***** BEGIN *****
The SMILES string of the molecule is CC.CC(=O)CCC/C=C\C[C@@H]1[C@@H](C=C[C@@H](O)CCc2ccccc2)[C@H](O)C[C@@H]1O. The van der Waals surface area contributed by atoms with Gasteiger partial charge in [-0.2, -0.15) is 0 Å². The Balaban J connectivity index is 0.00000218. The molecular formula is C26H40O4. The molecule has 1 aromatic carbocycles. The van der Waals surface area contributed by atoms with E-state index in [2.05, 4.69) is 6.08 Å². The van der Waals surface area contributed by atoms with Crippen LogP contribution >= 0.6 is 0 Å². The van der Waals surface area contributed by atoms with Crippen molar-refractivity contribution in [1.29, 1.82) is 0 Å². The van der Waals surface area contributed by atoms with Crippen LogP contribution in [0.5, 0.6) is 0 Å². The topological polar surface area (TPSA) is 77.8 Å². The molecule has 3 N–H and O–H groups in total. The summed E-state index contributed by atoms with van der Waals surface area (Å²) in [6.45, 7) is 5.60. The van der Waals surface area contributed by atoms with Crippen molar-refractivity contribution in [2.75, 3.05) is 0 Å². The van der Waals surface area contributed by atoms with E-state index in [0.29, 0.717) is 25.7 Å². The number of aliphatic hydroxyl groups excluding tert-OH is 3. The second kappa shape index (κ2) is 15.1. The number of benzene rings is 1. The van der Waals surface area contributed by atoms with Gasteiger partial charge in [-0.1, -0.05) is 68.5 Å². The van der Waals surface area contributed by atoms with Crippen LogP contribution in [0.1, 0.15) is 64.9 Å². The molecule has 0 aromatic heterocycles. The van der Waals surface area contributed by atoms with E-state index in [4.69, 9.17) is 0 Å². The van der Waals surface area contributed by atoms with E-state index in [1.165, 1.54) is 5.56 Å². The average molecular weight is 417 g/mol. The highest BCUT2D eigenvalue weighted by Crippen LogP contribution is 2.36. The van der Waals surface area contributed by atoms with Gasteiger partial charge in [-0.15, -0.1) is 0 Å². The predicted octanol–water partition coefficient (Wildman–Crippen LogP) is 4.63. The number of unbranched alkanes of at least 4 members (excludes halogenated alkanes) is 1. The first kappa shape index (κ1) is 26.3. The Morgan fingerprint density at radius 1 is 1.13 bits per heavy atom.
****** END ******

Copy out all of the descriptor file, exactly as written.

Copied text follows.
The SMILES string of the molecule is CC.CC(=O)CCC/C=C\C[C@@H]1[C@@H](C=C[C@@H](O)CCc2ccccc2)[C@H](O)C[C@@H]1O. The van der Waals surface area contributed by atoms with Gasteiger partial charge in [-0.2, -0.15) is 0 Å². The Balaban J connectivity index is 0.00000218. The molecular formula is C26H40O4. The molecule has 1 aromatic carbocycles. The van der Waals surface area contributed by atoms with E-state index in [2.05, 4.69) is 6.08 Å². The van der Waals surface area contributed by atoms with Crippen LogP contribution >= 0.6 is 0 Å². The van der Waals surface area contributed by atoms with Crippen molar-refractivity contribution in [1.29, 1.82) is 0 Å². The van der Waals surface area contributed by atoms with Crippen LogP contribution in [0.5, 0.6) is 0 Å². The topological polar surface area (TPSA) is 77.8 Å². The molecule has 3 N–H and O–H groups in total. The summed E-state index contributed by atoms with van der Waals surface area (Å²) in [6.45, 7) is 5.60. The van der Waals surface area contributed by atoms with Crippen molar-refractivity contribution in [2.75, 3.05) is 0 Å². The van der Waals surface area contributed by atoms with E-state index in [0.29, 0.717) is 25.7 Å². The number of aliphatic hydroxyl groups excluding tert-OH is 3. The second kappa shape index (κ2) is 15.1. The number of benzene rings is 1. The van der Waals surface area contributed by atoms with Gasteiger partial charge in [-0.1, -0.05) is 68.5 Å². The van der Waals surface area contributed by atoms with Crippen LogP contribution in [0.1, 0.15) is 64.9 Å². The molecule has 0 aromatic heterocycles. The van der Waals surface area contributed by atoms with E-state index in [4.69, 9.17) is 0 Å². The van der Waals surface area contributed by atoms with E-state index in [1.165, 1.54) is 5.56 Å². The average molecular weight is 417 g/mol. The highest BCUT2D eigenvalue weighted by Crippen LogP contribution is 2.36. The van der Waals surface area contributed by atoms with Gasteiger partial charge in [-0.15, -0.1) is 0 Å². The predicted octanol–water partition coefficient (Wildman–Crippen LogP) is 4.63. The number of unbranched alkanes of at least 4 members (excludes halogenated alkanes) is 1. The first kappa shape index (κ1) is 26.3. The Morgan fingerprint density at radius 1 is 1.13 bits per heavy atom.